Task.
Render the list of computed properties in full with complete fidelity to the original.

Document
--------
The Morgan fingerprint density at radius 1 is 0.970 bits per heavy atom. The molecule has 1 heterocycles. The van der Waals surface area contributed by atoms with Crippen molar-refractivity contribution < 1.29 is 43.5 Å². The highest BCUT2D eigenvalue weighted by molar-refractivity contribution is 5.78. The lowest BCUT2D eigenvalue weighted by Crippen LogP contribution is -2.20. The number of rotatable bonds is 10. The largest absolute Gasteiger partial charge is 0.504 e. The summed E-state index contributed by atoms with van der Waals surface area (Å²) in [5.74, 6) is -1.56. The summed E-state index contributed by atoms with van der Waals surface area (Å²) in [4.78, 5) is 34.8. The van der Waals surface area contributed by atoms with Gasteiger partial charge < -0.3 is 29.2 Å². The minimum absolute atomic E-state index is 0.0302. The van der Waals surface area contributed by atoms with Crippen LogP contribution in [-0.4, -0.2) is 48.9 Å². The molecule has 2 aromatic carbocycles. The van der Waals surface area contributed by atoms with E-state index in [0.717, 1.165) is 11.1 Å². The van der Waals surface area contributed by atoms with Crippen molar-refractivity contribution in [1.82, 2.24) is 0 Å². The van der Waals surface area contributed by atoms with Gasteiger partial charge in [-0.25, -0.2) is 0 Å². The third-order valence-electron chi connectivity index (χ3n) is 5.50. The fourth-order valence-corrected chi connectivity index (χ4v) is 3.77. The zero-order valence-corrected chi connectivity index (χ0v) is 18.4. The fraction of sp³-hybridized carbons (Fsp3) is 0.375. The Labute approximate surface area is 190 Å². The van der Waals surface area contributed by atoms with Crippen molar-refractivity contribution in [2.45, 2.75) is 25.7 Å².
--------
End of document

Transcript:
The Morgan fingerprint density at radius 1 is 0.970 bits per heavy atom. The molecule has 1 heterocycles. The van der Waals surface area contributed by atoms with Crippen molar-refractivity contribution < 1.29 is 43.5 Å². The highest BCUT2D eigenvalue weighted by molar-refractivity contribution is 5.78. The lowest BCUT2D eigenvalue weighted by Crippen LogP contribution is -2.20. The number of rotatable bonds is 10. The largest absolute Gasteiger partial charge is 0.504 e. The summed E-state index contributed by atoms with van der Waals surface area (Å²) in [5.74, 6) is -1.56. The summed E-state index contributed by atoms with van der Waals surface area (Å²) in [4.78, 5) is 34.8. The van der Waals surface area contributed by atoms with Gasteiger partial charge < -0.3 is 29.2 Å². The minimum absolute atomic E-state index is 0.0302. The van der Waals surface area contributed by atoms with Crippen LogP contribution in [-0.4, -0.2) is 48.9 Å². The molecule has 2 aromatic carbocycles. The van der Waals surface area contributed by atoms with E-state index in [0.717, 1.165) is 11.1 Å². The van der Waals surface area contributed by atoms with Crippen molar-refractivity contribution in [1.82, 2.24) is 0 Å². The van der Waals surface area contributed by atoms with Gasteiger partial charge in [-0.25, -0.2) is 0 Å². The third-order valence-electron chi connectivity index (χ3n) is 5.50. The fourth-order valence-corrected chi connectivity index (χ4v) is 3.77. The zero-order valence-corrected chi connectivity index (χ0v) is 18.4. The fraction of sp³-hybridized carbons (Fsp3) is 0.375. The Labute approximate surface area is 190 Å². The van der Waals surface area contributed by atoms with Crippen molar-refractivity contribution in [2.45, 2.75) is 25.7 Å².